Smile Politely

Big Brown Preps for the Classic, Music Note Poised to Crush Rivals

Is Big Brown Ducking Stiffer Competition?

This Saturday will mark both the second and last time Big Brown will race on the turf. In the newly created, ungraded Monmouth Stakes, Big Brown is slated to make his final prep for the Breeder’s Cup Classic against a field of sub par competition… again. Unlike his classmates and would-be rival, Curlin, Big Brown hasn’t been pointed toward races against tough competition since the Black Belmont. Yes, he won the Haskell, and he did so by flattening out to win against a horse who’d never won a graded stakes race. This year’s crop of three-year-olds has been accused of being much less impressive than last year’s, but let’s give credit where it’s due.

Colonel John, Pyro, Macho Again — they’ve all been racing each other since the Triple Crown. Though none of them shows the superiority of a Curlin or a Street Sense, they are at least facing worthy rivals. By running in a race that was virtually non-existent before Mike Lavarone said he wanted someone to “create a race” on or around September 13, the Kentucky Derby winner seems to be taking the low road to the Classic.

In his maiden race, Big Brown wowed his future co-owners and fans, winning by over 11 lengths on Saratoga’s turf. It was a race that sealed his fate, one that would turn over his training to Rick Dutrow and part of his ownership to IEAH Stables. Sometimes I wish he’d never run that maiden so impressively. Maybe Big Brown would be in a better position today, with brighter prospects and a year of racing to look forward to still ahead.

The turf was kind to Brownie that day, and it’s a surface that is kinder to his feet, hence the recent work-outs over the grass. His connections say he may be better on the turf than he is on dirt, but we all know how Brownie’s barn is full of hot air. The Monmouth Stakes is being used as his final prep for the Breeder’s Cup Classic also because turf horses are said to transfer to the synthetics more smoothly than dirt horses. So while other horses will be trying synthetics for their final preps for the Classic, Brownie will hide out at Monmouth with older horses who aren’t likely blazing their own paths toward the Breeder’s Cup. But we are actually getting to see Big Brown race again, so I guess complaining is hypocritical. This will be Brownie’s second to last race. Enjoy him while you can.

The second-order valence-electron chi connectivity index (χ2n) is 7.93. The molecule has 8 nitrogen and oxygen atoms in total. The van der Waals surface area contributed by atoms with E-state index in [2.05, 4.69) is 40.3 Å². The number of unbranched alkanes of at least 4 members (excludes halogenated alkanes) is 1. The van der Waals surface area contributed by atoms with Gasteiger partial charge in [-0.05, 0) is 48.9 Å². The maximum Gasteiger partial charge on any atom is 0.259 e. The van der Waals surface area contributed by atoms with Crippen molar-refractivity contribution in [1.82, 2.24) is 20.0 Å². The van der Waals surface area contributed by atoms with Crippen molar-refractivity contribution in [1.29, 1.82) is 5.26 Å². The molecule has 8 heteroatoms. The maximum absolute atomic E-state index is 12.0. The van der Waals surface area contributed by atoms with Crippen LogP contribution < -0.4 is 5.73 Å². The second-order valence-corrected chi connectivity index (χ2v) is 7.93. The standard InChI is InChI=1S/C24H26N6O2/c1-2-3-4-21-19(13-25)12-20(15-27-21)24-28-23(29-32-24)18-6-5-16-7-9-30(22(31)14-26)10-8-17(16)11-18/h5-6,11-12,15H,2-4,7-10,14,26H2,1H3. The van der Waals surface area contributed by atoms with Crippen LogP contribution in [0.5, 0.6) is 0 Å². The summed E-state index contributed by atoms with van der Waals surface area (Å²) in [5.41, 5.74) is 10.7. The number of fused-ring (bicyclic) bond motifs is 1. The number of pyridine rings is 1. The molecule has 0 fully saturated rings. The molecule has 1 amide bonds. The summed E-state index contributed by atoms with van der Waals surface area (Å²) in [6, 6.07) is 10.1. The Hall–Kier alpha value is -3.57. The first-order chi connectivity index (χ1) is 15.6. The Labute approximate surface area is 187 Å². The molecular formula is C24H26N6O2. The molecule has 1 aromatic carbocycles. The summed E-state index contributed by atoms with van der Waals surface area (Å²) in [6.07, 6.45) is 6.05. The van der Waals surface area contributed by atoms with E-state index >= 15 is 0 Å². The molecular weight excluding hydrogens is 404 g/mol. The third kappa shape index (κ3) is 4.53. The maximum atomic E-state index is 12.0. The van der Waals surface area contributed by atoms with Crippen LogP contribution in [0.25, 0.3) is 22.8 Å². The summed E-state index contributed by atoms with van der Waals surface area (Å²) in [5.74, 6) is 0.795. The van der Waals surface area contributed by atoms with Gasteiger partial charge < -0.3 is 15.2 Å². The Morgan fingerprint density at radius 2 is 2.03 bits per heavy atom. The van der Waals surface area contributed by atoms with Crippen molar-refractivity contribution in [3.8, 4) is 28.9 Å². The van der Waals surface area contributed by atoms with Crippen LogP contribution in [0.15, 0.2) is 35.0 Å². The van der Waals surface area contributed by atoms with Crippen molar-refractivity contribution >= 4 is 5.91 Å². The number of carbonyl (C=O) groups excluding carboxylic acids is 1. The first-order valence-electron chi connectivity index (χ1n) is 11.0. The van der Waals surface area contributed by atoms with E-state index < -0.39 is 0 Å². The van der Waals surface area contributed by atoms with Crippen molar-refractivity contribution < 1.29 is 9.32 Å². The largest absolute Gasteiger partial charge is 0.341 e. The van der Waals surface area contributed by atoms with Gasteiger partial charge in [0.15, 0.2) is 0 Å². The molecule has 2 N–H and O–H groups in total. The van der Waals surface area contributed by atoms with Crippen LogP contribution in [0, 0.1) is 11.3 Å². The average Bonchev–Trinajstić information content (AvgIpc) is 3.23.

If you want to see a real show, follow Music Note to the Gazelle

One filly who’s trying to garner a Grade I collection is Music Note, the winner of the Mother Goose Stakes and the Coaching Club American Oaks. The three-year-old filly won’t be facing Proud Spell this Saturday in the Grade I Gazelle Stakes, giving her the edge over a field of four other fillies. Her biggest competition will likely come in the form of Country Star, a filly who was highly regarded before bouncing in the Kentucky Oaks, finishing fifth. The bay filly has recently recovered with a win in an allowance over the turf at Saratoga and looks to be the best choice to upset Music Note, though that seems highly unlikely.

Music Note would’ve been on a winning streak had she not had to face Proud Spell in her last start in the Alabama, where she lost by a mere smidgen of a nose at the wire. In her previous start with Proud Spell, Music Note prevailed after a stumble and went on to win after Proud Spell was checked in the stretch and ultimately disqualified from a game second-place run. If Proud Spell had not been forced to endure such a horrible trip, Music Note may not have been able to get away so easily.

In her last race without her rival, Music Note ran away from the field in the Coaching Club American Oaks, winning by twelve lengths. “Look at this filly just take off like a rocket!” cried the announcer as the filly shot away from the rest of the field. If Tom Durkin’s exclamation over Music Note’s performance says anything about her talent, her return to Belmont in the Gazelle will likely be a momentous one.

Watch Big Brown run in the Monmouth Stakes exclusively on TVG. Coverage will begin at 3:30 p.m. CST.

The Grade I Gazelle will be broadcast live on HRTV and TVG. Post time is scheduled tentatively for 4:15 p.m. CST.

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